Blackthorn is the fictional retelling of the Butch Cassidy fable. This story asserts that Cassidy (played by Sam Shepard) wasn’t killed in a standoff with the Bolivian army in 1908, as is reported. Instead, Cassidy survived and escaped to quietly live out his days as James Blackthorn.
Simon Roger Key
This Must Be The Place is something of an oddity for me, because it’s a Sean Penn film that I actually want to watch. Penn plays the wealthy former rock-star Cheyenne -who looks an awful lot like Robert Smith, of The Cure.
Lena Dunham writes, directs and stars in, Tiny Furniture. This is the Dunham’s second feature film and her first, Creative Nonfiction, premiered at SXSW in March 2009.
The Kid with a Bike is set in Seraing, France, and a young boy, Cyril (Thomas Doret), is abandoned by his father and left in a state-run youth farm. In a random act of kindness, the town hairdresser, Samantha (CÃ©cile De France), agrees to foster him on the weekends.
Once Upon a Time in Anatolia is based upon a true story. It’s about a group of men who go searching for a dead body on the Anatolian steppe. The film premiÃ¨red to much praise at 2011’s Cannes Film Festival and it went on to win to the Grand Prix prize*.
While the official synopses lacks any real details, the trailer more than makes up for this, with its breath-taking vistas and scenery; from leaves blowing in the wind, to moustached men looking conspicuous. This is one film to watch-out for and I for one will certainly be seeing it, when it eventually hits the South West.
The Other Side of Sleep looks like it’s going to be a rather intriguing British thriller, from the debut director Rebecca Daly, and if the trailers are anything to go by it’ll feature a dash of surrealism too.
Our protagonist, Arlene, suffers from sleepwalking and she lives in a small town in the Midlands, surrounded by fields, woodlands and country lanes. One morning, Arlene awakens in the woodland, beside the body of a deceased young woman. Arlene flees the scene, but the body of the woman is soon discovered and suspicion spreads throughout the small town community. Confused and scared, Arlene decides to barricade herself in at night, afraid to sleep and haunted by grief, Arlene’s sleeping and waking realities soon merge. But all the while, a mysterious somebody is watching her every move.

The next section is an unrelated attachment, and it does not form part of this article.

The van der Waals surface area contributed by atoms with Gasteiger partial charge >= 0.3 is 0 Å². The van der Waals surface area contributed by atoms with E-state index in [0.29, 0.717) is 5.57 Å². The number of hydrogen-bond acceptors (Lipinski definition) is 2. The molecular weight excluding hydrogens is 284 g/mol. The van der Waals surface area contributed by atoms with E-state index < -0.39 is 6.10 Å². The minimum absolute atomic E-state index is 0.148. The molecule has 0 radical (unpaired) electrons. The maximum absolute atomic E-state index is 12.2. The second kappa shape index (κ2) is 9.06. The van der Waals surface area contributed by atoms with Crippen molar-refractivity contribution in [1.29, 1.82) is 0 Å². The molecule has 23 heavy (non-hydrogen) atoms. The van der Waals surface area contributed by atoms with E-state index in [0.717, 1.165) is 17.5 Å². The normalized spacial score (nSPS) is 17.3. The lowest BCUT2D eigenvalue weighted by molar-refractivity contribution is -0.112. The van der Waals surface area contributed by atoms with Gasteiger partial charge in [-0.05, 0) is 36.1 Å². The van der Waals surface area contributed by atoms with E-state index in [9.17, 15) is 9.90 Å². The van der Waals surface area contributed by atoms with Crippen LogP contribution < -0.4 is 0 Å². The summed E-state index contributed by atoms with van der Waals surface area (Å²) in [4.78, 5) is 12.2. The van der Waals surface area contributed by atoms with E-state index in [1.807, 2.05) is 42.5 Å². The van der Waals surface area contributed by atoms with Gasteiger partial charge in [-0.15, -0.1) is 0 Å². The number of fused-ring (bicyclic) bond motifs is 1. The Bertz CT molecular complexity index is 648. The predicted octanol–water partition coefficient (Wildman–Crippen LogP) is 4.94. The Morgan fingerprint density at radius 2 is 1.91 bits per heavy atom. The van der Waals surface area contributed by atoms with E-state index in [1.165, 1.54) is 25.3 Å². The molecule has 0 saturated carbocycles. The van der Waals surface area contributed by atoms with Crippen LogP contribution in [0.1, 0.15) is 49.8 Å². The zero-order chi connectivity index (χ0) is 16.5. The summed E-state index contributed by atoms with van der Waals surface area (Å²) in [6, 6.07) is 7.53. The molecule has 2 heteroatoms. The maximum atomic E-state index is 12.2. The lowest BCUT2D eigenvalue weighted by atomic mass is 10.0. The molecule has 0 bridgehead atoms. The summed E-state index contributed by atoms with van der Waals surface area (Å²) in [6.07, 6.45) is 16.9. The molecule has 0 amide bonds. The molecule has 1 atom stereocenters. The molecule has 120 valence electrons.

This film could well mark the arrival, of a dazzling and new, British talent.
The Four Horsemen is a documentary from director Ross Ashcroft. This documentary looks intriguing because it claims to be interested in igniting a discussion about how ‘we’, can usher in a new economic paradigm, something which the filmmaker and interviewees argue, would dramatically improve the quality of life for billions. So, no lofty aspirations here then!
The documentary also claims to be free of mainstream media propaganda and that it doesn’t feature banker bashing, criticism towards politicians or propagate popular conspiracy theories. So it will be interesting to see what the 23 ‘international thinkers’ -including Noam Chomsky -come up with, aside from revealing how the world ‘really works’, and if there’s the slightest hope of re-establishing a moral and just society.
Heavy stuff, and no doubt a deeply thought-provoking and fascinating watch.
All in all, I reckon that’s a fairly solid weekend’s worth of entertainment, right there!
*It was actually the co-winner
Chris Thomas’ Science-Fiction short, The Water’s Edge, has already enjoyed a healthy run on the film festival circuit in 2011 and it’s set for more screenings during 2012, but what should be made of this Sci-Fi short, penned by the Devon screenwriter Richard Standen?
The Beach House is a short film written and directed by the Devonian duo Richard Standen and Tom Stanley. The majority of the short was filmed on location, at Putsborough Beach, in North Devon, and the cinematography certainly reflects the beauty of Devon’s coastline.
As a critic you attempt to enter each screening with a relatively open mind, unsurprisingly, sometimes this can be rather difficult. John Carter was not a film I was particularly looking forward too, it’s trailer [to me], looked like some sort of homage to the Star Wars prequels and let’s be honest, what sort of idiot would want to pay kudos to those films? So, imagine my surprise when -despite its many flaws -I really rather enjoyed, John Carter (formally of Mars).
The Oscar nominated, Moneyball (Miller, 2011), is an odd proposition. It’s a film all about baseball, specifically, it’s about the Oakland’s Athletics baseball team and their general manager, Billy Beane (Brad Pitt), who’s been managing the team since 1998. The reason this film even exists is because Beane and his assistant GM, Peter Brand (Jonah Hill), devised a method using statistics to scout and analyse players, instead of using the traditional methods. This matters because it led to Beane’s team, which had been gutted of its star players, winning 20 matches consecutively (some sort of record) and (apparently) changing the face of professional baseball forever. If you haven’t guessed yet, yes, this is based on a true story.